Sunday, August 31, 2014

I Miss You

We sit on the couch together, watching a movie we've seen many times. He is holding me close, and I can hear his heartbeat. I tell him I love him. He kisses my forehead gently and gives me a little squeeze. It is a tender moment that pulls at my heartstrings. A wave of nostalgia passes over me, and tears fill my eyes. I sigh deeply to regain control of my emotions. I hope he will interpret this as a sigh of contentment, and, in a weird way, it is. I miss him so much. But he hasn't gone anywhere.

Have I Eaten Yet?

I think I have figured out why my husband is gaining weight, seemingly for no apparent reason.

Thursday morning:

This morning, he had a large helping of cold cereal and a small bowl of strawberries for breakfast. That was about two hours ago, at the usual time. Since then, because I have been in the kitchen on my computer, I have spotted him going to the cupboard to get a bowl with cereal box in hand. Twice so far.

"Honey, why are you getting a bowl?"
"I want some breakfast."
"You already had breakfast."

And the bowl goes back into the cupboard. Until the next time.

Is it that he's actually hungry? Is it that he doesn't remember having eaten already?

Thursday evening:

It was a friend's birthday, so we all met up at a sidewalk restaurant to enjoy the beautiful summer evening and grab some eats. It was a very informal affair, and people were joining the group intermittently, causing the food orders to arrive helter skelter. Some before ours, some with ours, some after ours.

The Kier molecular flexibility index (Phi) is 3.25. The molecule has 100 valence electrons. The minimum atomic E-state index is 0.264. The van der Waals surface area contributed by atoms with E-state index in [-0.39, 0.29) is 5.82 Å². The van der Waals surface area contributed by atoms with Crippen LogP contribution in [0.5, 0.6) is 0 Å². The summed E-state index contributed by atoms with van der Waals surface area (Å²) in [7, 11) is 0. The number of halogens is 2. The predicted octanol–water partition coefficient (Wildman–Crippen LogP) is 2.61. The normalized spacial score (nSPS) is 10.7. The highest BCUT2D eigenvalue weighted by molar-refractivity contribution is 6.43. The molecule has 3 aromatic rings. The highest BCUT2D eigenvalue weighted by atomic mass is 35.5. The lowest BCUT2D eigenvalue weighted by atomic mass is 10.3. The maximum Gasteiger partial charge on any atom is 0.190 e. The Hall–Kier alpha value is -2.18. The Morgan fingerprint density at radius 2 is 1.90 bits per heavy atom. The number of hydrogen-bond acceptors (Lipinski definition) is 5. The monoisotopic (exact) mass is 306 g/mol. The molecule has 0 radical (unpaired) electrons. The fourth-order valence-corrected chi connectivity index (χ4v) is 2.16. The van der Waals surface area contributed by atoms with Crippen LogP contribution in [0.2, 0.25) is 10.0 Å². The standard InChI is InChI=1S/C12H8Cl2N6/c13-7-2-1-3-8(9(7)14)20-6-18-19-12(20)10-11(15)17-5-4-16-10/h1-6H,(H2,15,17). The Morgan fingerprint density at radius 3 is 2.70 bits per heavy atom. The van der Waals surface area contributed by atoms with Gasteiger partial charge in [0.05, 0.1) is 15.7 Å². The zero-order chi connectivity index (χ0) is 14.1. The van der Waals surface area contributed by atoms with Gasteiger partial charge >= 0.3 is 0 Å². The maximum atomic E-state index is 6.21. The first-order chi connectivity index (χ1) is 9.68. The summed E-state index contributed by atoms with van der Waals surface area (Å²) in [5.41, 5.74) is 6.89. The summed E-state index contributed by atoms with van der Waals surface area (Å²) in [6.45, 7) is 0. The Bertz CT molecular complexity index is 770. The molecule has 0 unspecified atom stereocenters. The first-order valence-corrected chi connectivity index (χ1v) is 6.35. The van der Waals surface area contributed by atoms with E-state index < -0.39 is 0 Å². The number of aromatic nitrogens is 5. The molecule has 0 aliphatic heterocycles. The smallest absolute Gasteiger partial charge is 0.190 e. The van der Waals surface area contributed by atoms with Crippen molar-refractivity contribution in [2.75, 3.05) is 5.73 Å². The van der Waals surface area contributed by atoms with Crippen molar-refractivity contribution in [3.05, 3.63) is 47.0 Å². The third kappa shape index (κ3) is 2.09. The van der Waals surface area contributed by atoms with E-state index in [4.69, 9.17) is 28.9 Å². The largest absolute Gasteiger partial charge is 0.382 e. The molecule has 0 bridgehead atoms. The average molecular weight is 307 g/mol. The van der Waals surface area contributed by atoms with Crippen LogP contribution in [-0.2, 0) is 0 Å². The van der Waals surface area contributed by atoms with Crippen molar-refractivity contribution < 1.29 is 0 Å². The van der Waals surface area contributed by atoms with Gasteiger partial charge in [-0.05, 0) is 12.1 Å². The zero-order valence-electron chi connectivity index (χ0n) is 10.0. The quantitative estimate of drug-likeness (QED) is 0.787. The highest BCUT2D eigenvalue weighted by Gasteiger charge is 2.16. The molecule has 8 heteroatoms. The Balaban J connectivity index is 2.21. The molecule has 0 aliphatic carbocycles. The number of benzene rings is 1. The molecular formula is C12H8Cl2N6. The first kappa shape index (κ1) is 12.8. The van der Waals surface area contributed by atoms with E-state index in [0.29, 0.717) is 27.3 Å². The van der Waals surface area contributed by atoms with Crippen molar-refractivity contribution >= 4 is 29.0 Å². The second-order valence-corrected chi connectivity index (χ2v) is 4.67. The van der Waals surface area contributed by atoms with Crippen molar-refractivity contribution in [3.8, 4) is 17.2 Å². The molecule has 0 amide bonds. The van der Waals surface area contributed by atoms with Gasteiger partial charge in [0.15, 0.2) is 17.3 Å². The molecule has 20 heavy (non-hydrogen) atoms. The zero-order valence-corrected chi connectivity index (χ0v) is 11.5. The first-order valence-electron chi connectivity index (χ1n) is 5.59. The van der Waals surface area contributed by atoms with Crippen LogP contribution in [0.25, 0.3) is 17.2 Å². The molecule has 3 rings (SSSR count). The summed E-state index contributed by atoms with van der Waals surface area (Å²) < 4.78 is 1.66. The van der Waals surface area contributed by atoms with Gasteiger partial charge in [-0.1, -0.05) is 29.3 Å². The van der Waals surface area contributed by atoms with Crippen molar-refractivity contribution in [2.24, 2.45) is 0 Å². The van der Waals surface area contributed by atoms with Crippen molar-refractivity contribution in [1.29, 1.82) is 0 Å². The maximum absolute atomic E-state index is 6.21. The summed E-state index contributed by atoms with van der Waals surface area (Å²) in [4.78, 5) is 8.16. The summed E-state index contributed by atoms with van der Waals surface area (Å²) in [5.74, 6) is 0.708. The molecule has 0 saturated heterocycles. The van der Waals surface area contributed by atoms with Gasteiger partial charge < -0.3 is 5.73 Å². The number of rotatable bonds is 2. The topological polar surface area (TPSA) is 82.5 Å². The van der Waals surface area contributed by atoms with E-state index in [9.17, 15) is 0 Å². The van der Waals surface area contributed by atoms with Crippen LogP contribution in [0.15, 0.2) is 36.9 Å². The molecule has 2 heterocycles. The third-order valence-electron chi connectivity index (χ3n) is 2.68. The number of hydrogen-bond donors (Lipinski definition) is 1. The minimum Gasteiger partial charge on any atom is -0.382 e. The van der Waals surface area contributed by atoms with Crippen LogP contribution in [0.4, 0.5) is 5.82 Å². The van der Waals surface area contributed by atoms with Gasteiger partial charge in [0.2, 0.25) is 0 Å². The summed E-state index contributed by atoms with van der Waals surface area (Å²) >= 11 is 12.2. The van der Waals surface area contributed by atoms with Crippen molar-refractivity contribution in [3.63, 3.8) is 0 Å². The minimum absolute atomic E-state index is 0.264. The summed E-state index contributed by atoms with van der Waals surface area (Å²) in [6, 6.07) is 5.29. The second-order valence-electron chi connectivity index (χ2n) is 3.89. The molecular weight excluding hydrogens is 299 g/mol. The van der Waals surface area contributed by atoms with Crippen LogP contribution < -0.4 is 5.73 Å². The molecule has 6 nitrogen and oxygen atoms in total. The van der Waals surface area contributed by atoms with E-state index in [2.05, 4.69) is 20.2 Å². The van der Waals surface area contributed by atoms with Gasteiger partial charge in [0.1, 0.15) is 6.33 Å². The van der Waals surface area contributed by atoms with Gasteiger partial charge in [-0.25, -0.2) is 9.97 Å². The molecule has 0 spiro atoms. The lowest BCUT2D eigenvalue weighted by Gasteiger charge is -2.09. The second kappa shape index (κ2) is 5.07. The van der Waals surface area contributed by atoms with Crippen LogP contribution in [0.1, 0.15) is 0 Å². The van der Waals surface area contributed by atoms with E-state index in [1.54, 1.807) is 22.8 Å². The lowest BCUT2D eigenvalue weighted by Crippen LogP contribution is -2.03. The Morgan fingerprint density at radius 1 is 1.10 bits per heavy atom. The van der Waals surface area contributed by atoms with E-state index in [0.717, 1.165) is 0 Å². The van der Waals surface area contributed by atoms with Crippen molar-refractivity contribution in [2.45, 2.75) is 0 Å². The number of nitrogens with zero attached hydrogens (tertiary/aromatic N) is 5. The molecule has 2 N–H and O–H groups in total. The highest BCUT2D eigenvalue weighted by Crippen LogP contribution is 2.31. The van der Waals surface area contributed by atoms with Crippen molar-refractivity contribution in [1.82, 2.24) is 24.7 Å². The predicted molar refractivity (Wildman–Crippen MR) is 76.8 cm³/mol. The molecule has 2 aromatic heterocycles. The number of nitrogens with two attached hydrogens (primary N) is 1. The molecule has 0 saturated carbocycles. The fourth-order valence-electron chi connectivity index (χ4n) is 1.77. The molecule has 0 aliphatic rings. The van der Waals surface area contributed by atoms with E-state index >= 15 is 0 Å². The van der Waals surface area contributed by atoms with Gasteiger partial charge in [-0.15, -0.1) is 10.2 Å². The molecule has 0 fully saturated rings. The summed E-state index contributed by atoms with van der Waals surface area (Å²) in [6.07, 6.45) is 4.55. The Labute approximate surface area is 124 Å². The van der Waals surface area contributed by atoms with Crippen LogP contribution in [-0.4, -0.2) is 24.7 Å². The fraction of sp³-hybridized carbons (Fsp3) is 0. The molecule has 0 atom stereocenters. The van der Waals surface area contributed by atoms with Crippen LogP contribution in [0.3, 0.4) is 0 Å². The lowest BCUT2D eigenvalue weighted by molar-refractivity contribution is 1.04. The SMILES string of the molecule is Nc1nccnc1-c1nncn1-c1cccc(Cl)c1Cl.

We'd already eaten a light meal, so I ordered a carne asada quesadilla to share. It was smothered in sour cream and delicious guacamole. It was fabulous. There were chips and salsa on the table, too. Anyway, we emptied our plate, and rightly so!

More food arrived at the table for those who had ordered after us. My husband seemed distressed, so I asked him what was the matter. He was upset because he'd been patiently waiting for his food, and when was it going to arrive? I reminded him that he'd already eaten, pointing out the empty plate. But he wasn't having it. Thankfully, someone else had an extra burrito. That seemed to make everything okay.

Sunday noon:

A group of us went out for Chinese food. Unfortunately, most of the orders looked pretty much alike, which was kind of confusing for all of us, but especially my husband. How are you supposed to know whether or not you've already tried a dish? So, that part was understandable. But making sarcastic remarks because no one told you there was rice available when you, in fact, have already just eaten a large helping of rice? That's somewhat less understandable.

So, I think I've answered my own question. When he fills up his plate again at a potluck, it just might be because he doesn't remember having eaten the first plateful rather than because he's still hungry.

What am I supposed to do? He's a grown man. If he wants something to eat, he should be able to have something to eat. Sometimes, I feel like the food police, and I don't like that. I don't like it at all.

Saturday, August 23, 2014

I Was Stationed in Puerto Rico